MADE trio takes Best Use of AI award at MakeHarvard event

Katie Lynch, David James and Lisa Lo, all graduate students from the Master of Arts in Design Engineering (MADE) program run jointly by Brown Engineering and the Rhode Island School of Design, took Best Use of Artificial Intelligence honors during February’s MakeHarvard 24-hour make-a-thon. The event included 13 teams, with more than 50 participants representing universities from across the country. 

mAI screenCorporate sponsor Infosys devised the prize category for the device that best utilized artificial intelligence (AI), and many of the MakeHarvard projects incorporated AI in some way. It was Lynch, James and Lo’s mAI, a watch that uses AI to prompt imaginative play and storytelling for children, that took the prize from Infosys. The screen-less prototype smartwatch utilizes a custom language recognition model to generate real-time stories. It suggests themes such as “cowboy” or “astronaut,” then prompts the wearer with tasks and challenges that promote physical activity and fulfill objectives within the story. 

“This was our first makeathon together,” Lynch said. “So we didn’t really know what to expect going in. There wasn’t a specific prompt, but they mentioned five things they would be judging on, and one of those was its value to society. Before diving in, we took some time to think about an issue we thought we could solve in this short amount of time.”

The trio began with a critical review of children’s toys, which quickly turned to an awareness of excessive screen time, lack of ready-made play partners, and childhood obesity statistics. They then landed on their mAI watch, which does not include a screen, but instead offers an opportunity for back -and-forth communication that co-creates imaginative play and movement through AI story generation and voice recognition.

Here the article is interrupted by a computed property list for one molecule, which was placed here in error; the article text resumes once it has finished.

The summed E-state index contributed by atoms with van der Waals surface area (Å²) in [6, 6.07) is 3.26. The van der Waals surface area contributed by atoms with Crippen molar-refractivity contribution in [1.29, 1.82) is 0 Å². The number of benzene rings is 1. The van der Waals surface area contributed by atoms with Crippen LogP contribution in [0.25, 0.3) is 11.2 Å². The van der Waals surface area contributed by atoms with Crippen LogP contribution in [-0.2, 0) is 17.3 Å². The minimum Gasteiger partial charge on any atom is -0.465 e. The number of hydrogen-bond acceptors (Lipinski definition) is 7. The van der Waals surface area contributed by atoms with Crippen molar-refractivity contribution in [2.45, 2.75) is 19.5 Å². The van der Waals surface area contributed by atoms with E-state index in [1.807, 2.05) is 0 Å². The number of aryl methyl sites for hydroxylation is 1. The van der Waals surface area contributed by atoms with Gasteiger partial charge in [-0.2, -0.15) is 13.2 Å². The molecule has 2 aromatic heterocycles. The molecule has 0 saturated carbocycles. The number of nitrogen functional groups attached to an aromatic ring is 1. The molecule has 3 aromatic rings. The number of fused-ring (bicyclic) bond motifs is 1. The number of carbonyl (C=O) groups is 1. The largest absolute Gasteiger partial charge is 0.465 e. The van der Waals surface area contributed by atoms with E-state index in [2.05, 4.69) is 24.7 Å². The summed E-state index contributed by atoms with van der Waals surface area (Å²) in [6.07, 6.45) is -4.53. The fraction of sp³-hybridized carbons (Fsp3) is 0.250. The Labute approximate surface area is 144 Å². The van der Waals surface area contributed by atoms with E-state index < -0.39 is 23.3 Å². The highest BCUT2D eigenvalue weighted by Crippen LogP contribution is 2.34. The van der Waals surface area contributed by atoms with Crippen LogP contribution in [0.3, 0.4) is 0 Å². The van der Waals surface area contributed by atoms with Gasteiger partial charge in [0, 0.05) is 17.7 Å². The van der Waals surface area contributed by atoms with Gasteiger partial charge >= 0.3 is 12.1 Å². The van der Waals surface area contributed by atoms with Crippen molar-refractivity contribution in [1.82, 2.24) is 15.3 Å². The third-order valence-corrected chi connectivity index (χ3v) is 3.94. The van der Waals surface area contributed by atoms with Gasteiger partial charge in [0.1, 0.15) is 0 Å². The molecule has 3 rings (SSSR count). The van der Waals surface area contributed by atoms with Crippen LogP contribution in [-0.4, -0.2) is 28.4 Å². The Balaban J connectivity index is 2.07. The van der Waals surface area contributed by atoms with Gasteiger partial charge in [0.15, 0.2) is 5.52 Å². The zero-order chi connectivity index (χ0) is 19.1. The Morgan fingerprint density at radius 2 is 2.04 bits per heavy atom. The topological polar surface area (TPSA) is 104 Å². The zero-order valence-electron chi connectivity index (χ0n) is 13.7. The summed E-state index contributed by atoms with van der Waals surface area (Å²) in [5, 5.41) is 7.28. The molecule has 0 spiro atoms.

mAI watch“You turn it on, and it gives prompts. For instance, one scenario we used a lot was to pretend you were an astronaut picking up moon rocks, or planting a flag this far away, or jumping over something – helping reimagine that play,” Lynch said.

Lo said what differentiated the group was the storytelling beginning, rather than starting with a tech-centric idea. “After we knew what we wanted to do, we moved into our architecture to solve the problem,” she said. “We were given limited technology, like arduinos and ESP modules, so not the most ideal electronics for speech recognition and AI, but we managed to make it work.”

Artificial intelligence has been a running theme in MADE this year. Students studied Human-AI collaboration and visited leading design engineering companies in January to learn about how their work is changing. As part of that course, MADE students worked on an open data collaboration with the City of Boston and Harvard that will culminate in an exhibition of student work at the Museum of Science in April.

Although all three students are currently back into a busy spring semester that includes a core capstone studio that ties the 11-month accelerated master’s program together, they have not shut the door on revisiting the watch and going further with the idea. “Not only does it do word detection, but it also has an accelerometer,” said James. “In a future iteration, it could detect motion and further encourage more movement, almost like a natural exercise routine.”

As part of winning the award, the three students are fast-tracked to a summer internship interview process with Infosys. The annual MakeHarvard event gives participants just 24 hours to design, build and present their devices, with all manufacturing and construction done at Harvard’s Science and Engineering Complex Makerspace facilities using the materials provided at the site. 

Matt Goisman, writer/communications manager at the Harvard John A. Paulson School of Engineering and Applied Sciences contributed to this story.